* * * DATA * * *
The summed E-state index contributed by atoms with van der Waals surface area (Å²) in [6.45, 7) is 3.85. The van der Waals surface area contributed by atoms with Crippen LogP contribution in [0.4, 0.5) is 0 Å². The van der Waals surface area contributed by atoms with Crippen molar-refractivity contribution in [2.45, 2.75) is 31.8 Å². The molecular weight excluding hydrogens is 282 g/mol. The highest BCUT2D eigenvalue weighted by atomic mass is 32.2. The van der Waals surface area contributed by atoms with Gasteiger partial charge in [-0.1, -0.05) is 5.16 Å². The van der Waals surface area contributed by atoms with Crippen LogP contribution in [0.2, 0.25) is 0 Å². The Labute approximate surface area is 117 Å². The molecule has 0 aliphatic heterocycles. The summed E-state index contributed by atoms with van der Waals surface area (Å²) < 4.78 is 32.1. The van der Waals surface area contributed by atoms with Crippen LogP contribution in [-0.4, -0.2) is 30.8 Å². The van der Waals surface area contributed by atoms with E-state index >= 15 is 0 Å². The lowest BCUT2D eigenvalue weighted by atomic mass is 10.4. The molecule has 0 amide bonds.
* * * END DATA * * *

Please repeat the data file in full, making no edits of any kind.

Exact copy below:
The summed E-state index contributed by atoms with van der Waals surface area (Å²) in [6.45, 7) is 3.85. The van der Waals surface area contributed by atoms with Crippen LogP contribution in [0.4, 0.5) is 0 Å². The van der Waals surface area contributed by atoms with Crippen molar-refractivity contribution in [2.45, 2.75) is 31.8 Å². The molecular weight excluding hydrogens is 282 g/mol. The highest BCUT2D eigenvalue weighted by atomic mass is 32.2. The van der Waals surface area contributed by atoms with Gasteiger partial charge in [-0.1, -0.05) is 5.16 Å². The van der Waals surface area contributed by atoms with Crippen LogP contribution in [0.2, 0.25) is 0 Å². The Labute approximate surface area is 117 Å². The molecule has 0 aliphatic heterocycles. The summed E-state index contributed by atoms with van der Waals surface area (Å²) < 4.78 is 32.1. The van der Waals surface area contributed by atoms with Crippen LogP contribution in [-0.4, -0.2) is 30.8 Å². The van der Waals surface area contributed by atoms with E-state index >= 15 is 0 Å². The lowest BCUT2D eigenvalue weighted by atomic mass is 10.4. The molecule has 0 amide bonds.